Although most of the attention concerning the American Taxpayer Relief Act of 2012 is on income tax rates, the new law also provides some much needed certainty concerning estate taxes, which have been particularly sensitive to the vicissitudes of Congressional legislation in recent years. After being completely repealed in 2010, the estate tax was resurrected the following year and set to revert to a 55% tax rate on all estates worth more than $1 million had Congress failed to act.
Relative to that potential outcome, the deal that was struck was rather benign: a 40% tax rate on estates valued at more than $5 million. In addition, the estate tax exclusion amount — the value under which an estate is exempt from taxes — will be indexed to inflation in future years. For 2013, that exclusion amount has been increased to $5.25 million.
However, for many people with significant assets, this lifetime exemption amount could quickly be exceeded. Therefore, high net worth individuals should strongly consider any legal loopholes that allow them to avoid the burdensome ramifications of the estate tax.
In 2013, a person can donate $14,000 per year to any other individual without any tax consequences whatsoever. However, once this annual exemption amount is exceeded, any additional gifts would count against your lifetime exclusion amount — the $5.25 million that is exempt from estate taxes as of 2013 — and after this lifetime estate tax exclusion is completely used up, the 40% gift tax then comes into effect.
Fortunately, there are some ways around this exclusion limit, especially if you have children whom you want to support when they go to college. For instance, the gift tax does not apply to tuition costs that are paid directly to an accredited college or university. In addition, there is another educational loophole related to 529 plans that allow you to front-load your tax-free contributions into the popular college savings account.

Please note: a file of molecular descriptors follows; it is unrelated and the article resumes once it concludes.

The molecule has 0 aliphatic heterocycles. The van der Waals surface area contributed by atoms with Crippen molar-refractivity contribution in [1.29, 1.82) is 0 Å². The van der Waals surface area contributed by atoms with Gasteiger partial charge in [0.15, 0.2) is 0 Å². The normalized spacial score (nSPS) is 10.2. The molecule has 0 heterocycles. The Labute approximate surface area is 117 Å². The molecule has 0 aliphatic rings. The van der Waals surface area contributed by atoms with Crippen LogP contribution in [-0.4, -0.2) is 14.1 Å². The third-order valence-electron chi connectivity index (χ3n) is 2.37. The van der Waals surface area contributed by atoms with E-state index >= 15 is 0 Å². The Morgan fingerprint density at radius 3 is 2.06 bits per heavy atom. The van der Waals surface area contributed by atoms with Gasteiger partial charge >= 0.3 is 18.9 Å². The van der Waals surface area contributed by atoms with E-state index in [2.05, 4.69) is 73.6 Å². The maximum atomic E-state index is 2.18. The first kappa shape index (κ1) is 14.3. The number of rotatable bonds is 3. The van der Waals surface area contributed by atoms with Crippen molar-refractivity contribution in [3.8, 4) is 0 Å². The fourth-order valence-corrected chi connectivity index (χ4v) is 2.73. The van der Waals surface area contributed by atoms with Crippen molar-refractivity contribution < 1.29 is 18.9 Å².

Contributions to a 529 plan are treated like any other gift that’s subject to the annual exclusion limits, with one important exception. Those looking to avoid the gift tax or a reduction of their lifetime exclusion limit can contribute $70,000 ($140,000 for a couple) in one year, instead of contributing $14,000 per year for five years. By front-loading your contributions, you can take advantage of several additional years of tax-free compounding on money that would have otherwise been exposed to taxes on interest, dividends, and capital gains.
By doing this, you use your entire annual exclusion limit for the next five years for the person who is receiving the gift. This means you can’t donate another penny to him/her during the time period without being subject to the gift tax. Given this limitation, it’s important to plan ahead with your gift giving to ensure that you don’t accidentally expose yourself to the gift tax in future years. If you front-load 529 plan contributions, make sure you won’t need to provide additional gifts to that person for the next five years.
Ultimately, the 529 college savings plan loophole doesn’t allow you to shield any additional money from Uncle Sam, but it does allow you change the timing of those contributions in order to receive more immediate benefits from the account. This point is moot if you don’t have a multi-million dollar estate because, try as you might, you will never use up your lifetime exclusion limit of $5.25 million. However, for those who may be subject to gift and estate taxes in the future, the 529 plan loophole may allow you to save money for college faster than you could have without it.
For more information or to set up a free initial consultation, contact Pathway Financial Planning at 248-567-2160 or email email@example.com.